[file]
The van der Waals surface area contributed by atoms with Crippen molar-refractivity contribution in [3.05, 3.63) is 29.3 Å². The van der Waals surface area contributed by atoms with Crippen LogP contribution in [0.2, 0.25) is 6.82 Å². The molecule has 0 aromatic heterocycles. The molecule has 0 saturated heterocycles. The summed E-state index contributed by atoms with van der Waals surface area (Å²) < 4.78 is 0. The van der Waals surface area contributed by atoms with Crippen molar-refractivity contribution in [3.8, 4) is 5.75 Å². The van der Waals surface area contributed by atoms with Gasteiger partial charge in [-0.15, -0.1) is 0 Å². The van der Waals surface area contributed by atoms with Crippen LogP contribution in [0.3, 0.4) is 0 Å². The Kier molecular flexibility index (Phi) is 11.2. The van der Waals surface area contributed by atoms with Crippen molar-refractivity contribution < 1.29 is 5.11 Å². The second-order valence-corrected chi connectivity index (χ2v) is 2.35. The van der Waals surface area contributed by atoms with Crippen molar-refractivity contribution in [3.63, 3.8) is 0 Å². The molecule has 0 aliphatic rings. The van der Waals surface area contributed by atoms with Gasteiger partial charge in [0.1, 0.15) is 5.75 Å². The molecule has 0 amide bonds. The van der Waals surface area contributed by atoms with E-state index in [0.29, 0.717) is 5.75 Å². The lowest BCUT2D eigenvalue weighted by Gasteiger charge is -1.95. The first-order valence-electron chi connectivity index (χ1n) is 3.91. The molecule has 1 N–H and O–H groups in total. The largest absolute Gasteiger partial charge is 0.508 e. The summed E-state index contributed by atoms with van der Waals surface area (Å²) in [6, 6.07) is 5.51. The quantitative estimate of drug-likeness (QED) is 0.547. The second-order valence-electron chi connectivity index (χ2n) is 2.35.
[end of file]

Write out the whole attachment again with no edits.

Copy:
The van der Waals surface area contributed by atoms with Crippen molar-refractivity contribution in [3.05, 3.63) is 29.3 Å². The van der Waals surface area contributed by atoms with Crippen LogP contribution in [0.2, 0.25) is 6.82 Å². The molecule has 0 aromatic heterocycles. The molecule has 0 saturated heterocycles. The summed E-state index contributed by atoms with van der Waals surface area (Å²) < 4.78 is 0. The van der Waals surface area contributed by atoms with Crippen molar-refractivity contribution in [3.8, 4) is 5.75 Å². The van der Waals surface area contributed by atoms with Gasteiger partial charge in [-0.15, -0.1) is 0 Å². The van der Waals surface area contributed by atoms with Crippen LogP contribution in [0.3, 0.4) is 0 Å². The Kier molecular flexibility index (Phi) is 11.2. The van der Waals surface area contributed by atoms with Crippen molar-refractivity contribution < 1.29 is 5.11 Å². The second-order valence-corrected chi connectivity index (χ2v) is 2.35. The van der Waals surface area contributed by atoms with Crippen molar-refractivity contribution in [3.63, 3.8) is 0 Å². The molecule has 0 aliphatic rings. The van der Waals surface area contributed by atoms with Gasteiger partial charge in [0.1, 0.15) is 5.75 Å². The molecule has 0 amide bonds. The van der Waals surface area contributed by atoms with E-state index in [0.29, 0.717) is 5.75 Å². The lowest BCUT2D eigenvalue weighted by Gasteiger charge is -1.95. The first-order valence-electron chi connectivity index (χ1n) is 3.91. The molecule has 1 N–H and O–H groups in total. The largest absolute Gasteiger partial charge is 0.508 e. The summed E-state index contributed by atoms with van der Waals surface area (Å²) in [6, 6.07) is 5.51. The quantitative estimate of drug-likeness (QED) is 0.547. The second-order valence-electron chi connectivity index (χ2n) is 2.35.